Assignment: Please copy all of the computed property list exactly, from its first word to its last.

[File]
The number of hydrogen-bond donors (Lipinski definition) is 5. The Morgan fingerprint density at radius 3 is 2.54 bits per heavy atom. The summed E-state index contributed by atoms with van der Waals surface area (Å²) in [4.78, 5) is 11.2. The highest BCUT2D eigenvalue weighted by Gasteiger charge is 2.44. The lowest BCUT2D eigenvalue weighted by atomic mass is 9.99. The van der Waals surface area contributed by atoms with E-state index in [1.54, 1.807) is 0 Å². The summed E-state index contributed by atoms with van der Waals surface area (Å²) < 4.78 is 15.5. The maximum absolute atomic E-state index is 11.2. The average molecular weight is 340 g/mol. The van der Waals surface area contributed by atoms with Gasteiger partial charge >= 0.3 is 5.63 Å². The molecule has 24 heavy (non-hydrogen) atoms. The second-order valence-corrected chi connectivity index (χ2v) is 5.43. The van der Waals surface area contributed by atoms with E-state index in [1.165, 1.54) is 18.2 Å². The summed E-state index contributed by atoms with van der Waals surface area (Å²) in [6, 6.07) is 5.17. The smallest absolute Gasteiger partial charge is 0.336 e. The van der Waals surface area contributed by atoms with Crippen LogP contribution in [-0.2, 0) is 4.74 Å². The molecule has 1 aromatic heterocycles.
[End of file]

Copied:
The number of hydrogen-bond donors (Lipinski definition) is 5. The Morgan fingerprint density at radius 3 is 2.54 bits per heavy atom. The summed E-state index contributed by atoms with van der Waals surface area (Å²) in [4.78, 5) is 11.2. The highest BCUT2D eigenvalue weighted by Gasteiger charge is 2.44. The lowest BCUT2D eigenvalue weighted by atomic mass is 9.99. The van der Waals surface area contributed by atoms with E-state index in [1.54, 1.807) is 0 Å². The summed E-state index contributed by atoms with van der Waals surface area (Å²) < 4.78 is 15.5. The maximum absolute atomic E-state index is 11.2. The average molecular weight is 340 g/mol. The van der Waals surface area contributed by atoms with Gasteiger partial charge >= 0.3 is 5.63 Å². The molecule has 24 heavy (non-hydrogen) atoms. The second-order valence-corrected chi connectivity index (χ2v) is 5.43. The van der Waals surface area contributed by atoms with E-state index in [1.165, 1.54) is 18.2 Å². The summed E-state index contributed by atoms with van der Waals surface area (Å²) in [6, 6.07) is 5.17. The smallest absolute Gasteiger partial charge is 0.336 e. The van der Waals surface area contributed by atoms with Crippen LogP contribution in [-0.2, 0) is 4.74 Å². The molecule has 1 aromatic heterocycles.